As a reminder: I am not just doing a critical series for the sake of doing a series. I have a thesis of my own. It is not yet as sophisticated or robust as Hurtado's, but it is definitely out of the starting blocks. It is my conviction that study of key works like LJC will help me form the case I want to make for a first-century form of Jewish-Christian trinitarianism that does not require the Triune God idea of post-381 Christianity (when a Roman-sponsored Church Council ruled in favour of the notion of "consubstantiality" of the Persons: Father, Son and Spirit) but rather provides a better platform for speculation about its historical occurrence via hermeneutics theory. So before we continue with the book Lord Jesus C, how might I follow Hurtado's fourfold structure, and where should I depart from it?
And whoever blasphemes against the Son, it will be forgiven him.
But whoever blasphemes against the Holy Spirit,
it will not be forgiven him, neither on earth nor in heaven." (Gospel of Thomas 44:1-3)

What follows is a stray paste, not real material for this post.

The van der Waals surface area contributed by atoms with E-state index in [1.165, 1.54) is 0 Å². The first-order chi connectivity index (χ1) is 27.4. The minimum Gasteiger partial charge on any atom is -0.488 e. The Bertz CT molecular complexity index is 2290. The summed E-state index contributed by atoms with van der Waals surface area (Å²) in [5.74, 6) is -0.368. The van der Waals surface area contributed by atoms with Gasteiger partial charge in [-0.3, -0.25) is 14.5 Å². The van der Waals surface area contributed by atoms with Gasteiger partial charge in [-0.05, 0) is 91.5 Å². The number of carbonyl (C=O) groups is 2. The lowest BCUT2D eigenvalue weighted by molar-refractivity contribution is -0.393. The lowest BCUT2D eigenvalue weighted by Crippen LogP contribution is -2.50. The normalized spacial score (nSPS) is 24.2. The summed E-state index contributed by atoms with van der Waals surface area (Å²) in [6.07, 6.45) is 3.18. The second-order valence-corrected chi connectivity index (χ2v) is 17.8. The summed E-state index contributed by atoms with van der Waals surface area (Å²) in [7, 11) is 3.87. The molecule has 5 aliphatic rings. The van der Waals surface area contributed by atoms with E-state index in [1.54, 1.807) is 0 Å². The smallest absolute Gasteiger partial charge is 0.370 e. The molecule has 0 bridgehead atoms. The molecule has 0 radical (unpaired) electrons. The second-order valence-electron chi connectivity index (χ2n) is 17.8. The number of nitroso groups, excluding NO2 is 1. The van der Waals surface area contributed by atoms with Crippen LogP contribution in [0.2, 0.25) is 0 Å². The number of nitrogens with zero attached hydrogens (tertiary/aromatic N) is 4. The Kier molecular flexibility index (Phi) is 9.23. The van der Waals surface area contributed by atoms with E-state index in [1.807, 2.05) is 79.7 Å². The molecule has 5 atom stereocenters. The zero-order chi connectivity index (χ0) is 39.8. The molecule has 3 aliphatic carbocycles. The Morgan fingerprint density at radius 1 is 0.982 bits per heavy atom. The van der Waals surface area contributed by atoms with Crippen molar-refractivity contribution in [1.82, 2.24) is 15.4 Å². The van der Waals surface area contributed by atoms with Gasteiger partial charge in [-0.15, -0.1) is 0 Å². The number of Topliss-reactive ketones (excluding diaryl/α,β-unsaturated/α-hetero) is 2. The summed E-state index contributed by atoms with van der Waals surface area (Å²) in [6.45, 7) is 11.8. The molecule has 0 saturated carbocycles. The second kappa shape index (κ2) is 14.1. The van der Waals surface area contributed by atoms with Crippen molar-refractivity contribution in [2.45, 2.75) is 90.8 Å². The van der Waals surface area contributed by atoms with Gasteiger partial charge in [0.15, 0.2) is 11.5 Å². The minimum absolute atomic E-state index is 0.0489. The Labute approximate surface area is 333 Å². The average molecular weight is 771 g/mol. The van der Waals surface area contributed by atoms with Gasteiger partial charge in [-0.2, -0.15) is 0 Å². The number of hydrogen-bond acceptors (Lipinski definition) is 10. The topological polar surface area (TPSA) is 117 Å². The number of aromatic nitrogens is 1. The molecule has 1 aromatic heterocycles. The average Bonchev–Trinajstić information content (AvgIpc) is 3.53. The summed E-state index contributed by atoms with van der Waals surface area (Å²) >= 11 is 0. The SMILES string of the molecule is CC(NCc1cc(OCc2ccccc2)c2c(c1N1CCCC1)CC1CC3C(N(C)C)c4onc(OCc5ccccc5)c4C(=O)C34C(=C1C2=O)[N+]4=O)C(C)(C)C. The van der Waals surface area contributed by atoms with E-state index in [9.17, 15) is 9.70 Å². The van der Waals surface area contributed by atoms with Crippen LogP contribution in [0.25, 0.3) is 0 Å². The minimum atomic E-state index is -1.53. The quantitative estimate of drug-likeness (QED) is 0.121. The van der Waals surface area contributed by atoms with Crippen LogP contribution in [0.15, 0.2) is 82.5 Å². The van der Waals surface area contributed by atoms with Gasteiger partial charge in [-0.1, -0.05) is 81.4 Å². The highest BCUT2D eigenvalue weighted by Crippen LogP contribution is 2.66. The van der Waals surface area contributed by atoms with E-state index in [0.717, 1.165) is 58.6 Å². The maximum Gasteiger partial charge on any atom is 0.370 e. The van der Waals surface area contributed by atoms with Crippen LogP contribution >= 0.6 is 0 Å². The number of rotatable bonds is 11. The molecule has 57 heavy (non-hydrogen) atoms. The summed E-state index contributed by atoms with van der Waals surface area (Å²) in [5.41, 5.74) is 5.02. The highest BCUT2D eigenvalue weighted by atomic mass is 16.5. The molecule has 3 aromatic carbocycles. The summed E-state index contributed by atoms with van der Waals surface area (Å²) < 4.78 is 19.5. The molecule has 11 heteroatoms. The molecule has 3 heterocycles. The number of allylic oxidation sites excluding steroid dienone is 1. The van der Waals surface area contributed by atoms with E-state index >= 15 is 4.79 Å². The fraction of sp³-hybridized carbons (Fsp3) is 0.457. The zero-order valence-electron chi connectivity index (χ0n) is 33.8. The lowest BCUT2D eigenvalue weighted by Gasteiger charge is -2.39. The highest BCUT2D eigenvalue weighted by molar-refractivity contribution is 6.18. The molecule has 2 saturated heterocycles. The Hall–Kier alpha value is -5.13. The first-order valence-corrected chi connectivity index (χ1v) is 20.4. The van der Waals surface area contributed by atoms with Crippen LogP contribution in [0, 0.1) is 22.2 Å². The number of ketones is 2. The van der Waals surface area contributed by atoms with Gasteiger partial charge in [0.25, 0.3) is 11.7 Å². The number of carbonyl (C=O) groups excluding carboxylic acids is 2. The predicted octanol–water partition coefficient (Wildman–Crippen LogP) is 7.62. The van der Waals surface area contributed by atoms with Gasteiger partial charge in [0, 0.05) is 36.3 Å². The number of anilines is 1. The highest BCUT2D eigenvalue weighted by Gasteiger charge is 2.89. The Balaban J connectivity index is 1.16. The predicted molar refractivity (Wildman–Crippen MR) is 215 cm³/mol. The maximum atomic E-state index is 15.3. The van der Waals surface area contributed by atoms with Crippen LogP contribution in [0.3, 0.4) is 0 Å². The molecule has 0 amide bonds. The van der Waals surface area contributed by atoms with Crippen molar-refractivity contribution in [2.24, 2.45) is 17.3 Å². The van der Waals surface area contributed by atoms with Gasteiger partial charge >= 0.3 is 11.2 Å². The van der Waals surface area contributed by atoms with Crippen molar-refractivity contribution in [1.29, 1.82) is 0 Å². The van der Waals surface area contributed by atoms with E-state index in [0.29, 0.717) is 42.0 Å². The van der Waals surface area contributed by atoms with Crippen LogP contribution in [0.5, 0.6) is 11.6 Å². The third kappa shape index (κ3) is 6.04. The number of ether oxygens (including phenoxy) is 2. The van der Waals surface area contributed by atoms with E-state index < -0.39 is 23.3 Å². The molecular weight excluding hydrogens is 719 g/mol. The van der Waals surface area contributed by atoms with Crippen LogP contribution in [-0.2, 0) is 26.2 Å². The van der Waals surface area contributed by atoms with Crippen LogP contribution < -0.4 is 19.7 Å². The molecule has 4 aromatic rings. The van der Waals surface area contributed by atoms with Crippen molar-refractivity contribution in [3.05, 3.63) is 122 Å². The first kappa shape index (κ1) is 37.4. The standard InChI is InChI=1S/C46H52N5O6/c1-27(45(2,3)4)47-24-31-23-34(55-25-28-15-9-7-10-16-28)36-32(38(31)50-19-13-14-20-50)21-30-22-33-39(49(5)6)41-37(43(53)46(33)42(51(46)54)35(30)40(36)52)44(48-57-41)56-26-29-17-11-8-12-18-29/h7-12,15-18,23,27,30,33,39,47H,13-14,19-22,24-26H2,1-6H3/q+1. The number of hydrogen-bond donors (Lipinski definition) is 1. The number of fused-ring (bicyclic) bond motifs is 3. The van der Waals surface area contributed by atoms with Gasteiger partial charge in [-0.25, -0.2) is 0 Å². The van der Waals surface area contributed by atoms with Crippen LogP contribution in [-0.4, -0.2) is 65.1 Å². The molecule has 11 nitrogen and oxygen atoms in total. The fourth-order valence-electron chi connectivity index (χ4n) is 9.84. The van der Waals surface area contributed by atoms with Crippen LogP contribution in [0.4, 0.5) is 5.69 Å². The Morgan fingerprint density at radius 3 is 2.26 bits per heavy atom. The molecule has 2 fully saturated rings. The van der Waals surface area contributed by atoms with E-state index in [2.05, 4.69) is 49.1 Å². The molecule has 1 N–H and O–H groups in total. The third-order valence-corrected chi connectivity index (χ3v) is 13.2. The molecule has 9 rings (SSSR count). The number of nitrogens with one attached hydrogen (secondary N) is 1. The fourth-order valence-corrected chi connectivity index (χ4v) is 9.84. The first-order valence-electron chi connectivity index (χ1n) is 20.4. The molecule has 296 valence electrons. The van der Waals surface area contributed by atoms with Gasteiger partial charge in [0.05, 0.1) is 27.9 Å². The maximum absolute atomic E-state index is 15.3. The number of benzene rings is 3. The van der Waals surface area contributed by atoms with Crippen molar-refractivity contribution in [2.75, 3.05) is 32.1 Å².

(Gnostic trinitarianism provides an interesting early case of the problem of a triune Hub, but one in which "some are more equal than others", to borrow from George Orwell's famous line in Nineteen Eighty-Four. In this case, it is the Holy Spirit, even though it is considered possible to blaspheme (and somehow get away with it) against the Father and the Son. In other cases, especially in the fourth-century, the theological equilibrium is under threat by subordinationist proponents, who may simply be trying to follow through with authoritative texts with seemingly obvious interpretations like "the Father is greater than I", John 14:28. If the Son is lesser in glory and greatness than the Father, then it is also therefore legitimate to reserve a still lesser place of glory and greatness to the Spirit.)
2. JesusWell, this is going to sound heretical, but I think my case is going to be clearest by emphasising and focusing on the John-Jesus distinctions that the gospel writers are at pains themselves to emphasise. So if I were to adopt such a subheading it would likely either need to be "Jesus and John" or "John and Jesus" or possibly isolating John into his own subheading. This contrast does not only propel Jesus more to the centre but the Spirit also, who is the fundamental differentiator between Jesus and John when it comes to baptism.
The points that Hurtado makes of the impact of Jesus' ministry as forcefully polarising his followers and opponents should be maintained, albeit adapted for my purposes, which are to see Jesus moving rapidly toward sharing the centre of the Jewish faith with God, via resurrection, enthronement etc.